# ury

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1. ## Rotation equality

Dave's method can be improved a little bit if we recall that for any given rotation matrix, the following holds: (*) trace(R) = 1+2cos(a), where a is the angle of rotation. And so, given our two matrices, R1 and R2, define: R = transpose(R1)*R2. The two matrices are close enough iff |3 - trace(R)| < 2eps. Note, that you only need the diagonal entries of R to find the trace. By the way, (*) can be proven by using Rodrigue's formula.
2. ## Color Contrast

A search in google gave me this. As for the formula, I simply made it up. The idea is to use something like the Lagrange Interpolating Polynomial.
3. ## Color Contrast

Quote:Original post by wolf float3 Cont = (color - 0.5f) * Contrast + 0.5f; Because the value range is restricted to the area of 0..1 at this stage of the pipeline, what this code snippet does is make dark colors brighter and bright colors darker. In other words it decreases the contrast. Moving it to any other place in the pipeline where the value range is bigger wouldn't help either, because it can not really increase the values of colors. I find this slightly unsatisfying. Sounds like the value of Contrast is less than 1. Try using values bigger than 1. Please note that doing so, you are loosing detail because color values can be mapped outside [0,1]. A better alternative is to borrow from the known "S"-curve technique which is commonly used in Photoshop's "Curves". Let's define: f(t) = t - a(t-1)t(t-1/2), where a is used to adjust the contrast. The higher the a, the stronger the adjustment. Of course the value of 0 means no adjustment at all. Suggested values for a are usally in the [0,2] range. For small enough values of a, f maps [0,1] to [0,1] so the loss of detail is minimal. Although f(t) is only a cubic polynomial, its computation can be expensive. If possible, consider using a 1D texture to post-process the color output of your pipeline. [Edited by - ury on November 27, 2006 5:13:28 PM]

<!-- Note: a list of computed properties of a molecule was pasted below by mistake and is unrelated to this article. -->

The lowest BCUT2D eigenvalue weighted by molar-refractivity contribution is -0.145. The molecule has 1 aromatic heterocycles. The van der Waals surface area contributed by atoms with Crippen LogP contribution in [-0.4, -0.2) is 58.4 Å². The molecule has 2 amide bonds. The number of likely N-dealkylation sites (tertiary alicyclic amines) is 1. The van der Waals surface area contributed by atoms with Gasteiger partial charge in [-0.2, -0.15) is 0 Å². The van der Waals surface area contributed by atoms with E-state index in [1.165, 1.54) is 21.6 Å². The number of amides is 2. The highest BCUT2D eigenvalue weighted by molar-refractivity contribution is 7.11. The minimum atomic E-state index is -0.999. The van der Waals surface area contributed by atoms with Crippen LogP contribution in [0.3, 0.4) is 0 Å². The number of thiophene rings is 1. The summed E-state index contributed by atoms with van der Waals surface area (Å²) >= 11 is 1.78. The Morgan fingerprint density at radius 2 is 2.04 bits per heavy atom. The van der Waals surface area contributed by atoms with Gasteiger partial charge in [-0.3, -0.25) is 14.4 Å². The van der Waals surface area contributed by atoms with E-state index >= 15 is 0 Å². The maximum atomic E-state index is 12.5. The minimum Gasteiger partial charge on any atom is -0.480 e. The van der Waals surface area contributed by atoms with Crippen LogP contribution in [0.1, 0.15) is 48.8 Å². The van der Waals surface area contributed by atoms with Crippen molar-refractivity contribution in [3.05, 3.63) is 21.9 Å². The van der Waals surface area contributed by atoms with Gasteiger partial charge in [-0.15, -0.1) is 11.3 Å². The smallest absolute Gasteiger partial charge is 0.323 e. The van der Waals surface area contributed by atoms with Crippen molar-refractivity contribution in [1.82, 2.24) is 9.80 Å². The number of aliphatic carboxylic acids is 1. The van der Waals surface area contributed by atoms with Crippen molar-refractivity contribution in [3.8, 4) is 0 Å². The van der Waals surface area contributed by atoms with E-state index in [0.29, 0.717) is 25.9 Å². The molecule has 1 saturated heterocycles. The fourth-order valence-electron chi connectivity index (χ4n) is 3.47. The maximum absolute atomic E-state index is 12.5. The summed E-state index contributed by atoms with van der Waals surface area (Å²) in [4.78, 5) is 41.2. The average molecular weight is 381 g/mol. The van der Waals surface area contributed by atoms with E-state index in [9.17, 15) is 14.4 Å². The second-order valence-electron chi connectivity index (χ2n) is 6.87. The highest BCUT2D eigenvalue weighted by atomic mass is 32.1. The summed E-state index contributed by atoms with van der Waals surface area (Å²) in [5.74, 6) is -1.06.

4. ## DCT: Dct-values fit into my data type

Assuming the "standard" DCT-II 8x8 transform, the transform should map values in [0,255] onto [-2047,2048]. This means that before the quantization, the output values require 12-bits of precision. Dividing the output values by 24=16, should squeeze it into [-127,128] range. There's more to the compression process than just performing the transformation. Usually, you should perform the following steps to compress the image: 1. Perform the transformation. 2. Divide the output by some quantization matrix. A different matrix can be used for each channel. 3. Compress the result by using RLE compression. 4. Further compress the result by using Huffman Encoding. Note: Since the data is stored in a matrix, in step 3, we scan it using a ZigZag order starting from index (0,0). The idea behind this compression is that steps 1 and 2 will result in a matrix with many repeating zeros and similar small values.
5. ## About HSL to RGB with HDR values

Have you considered working with HSB/HSV color space? It should be much more intuitive both to you and your artists (since this is the color space used in photoshop). The conversion formulas provided by fboivin, should work for any positive RGB values. Please note that H and S will still be mapped into the [0..1] range, while the B (brightness) value will be mapped into [0..inf], which is pretty much what you are looking for.
6. ## curvature variation for cubics

First of all, K(t)2 = (x'(t)y"(t) - x"(t)y'(t))2 / (x'(t)2 + y'(t)2)3. And yes, you should divide by n. Just, read about "composite trapezoidal rule" in here.
7. ## Decomposing rotations

Quote:Original post by DonDickieD But what would you suggest for finding the integrals over omega? You could use a matrix logarithm to extract it from the orientation matrix. In order to do that, you have to diagonolize your orientation matrix which isn't a "pretty" process :) But it could work...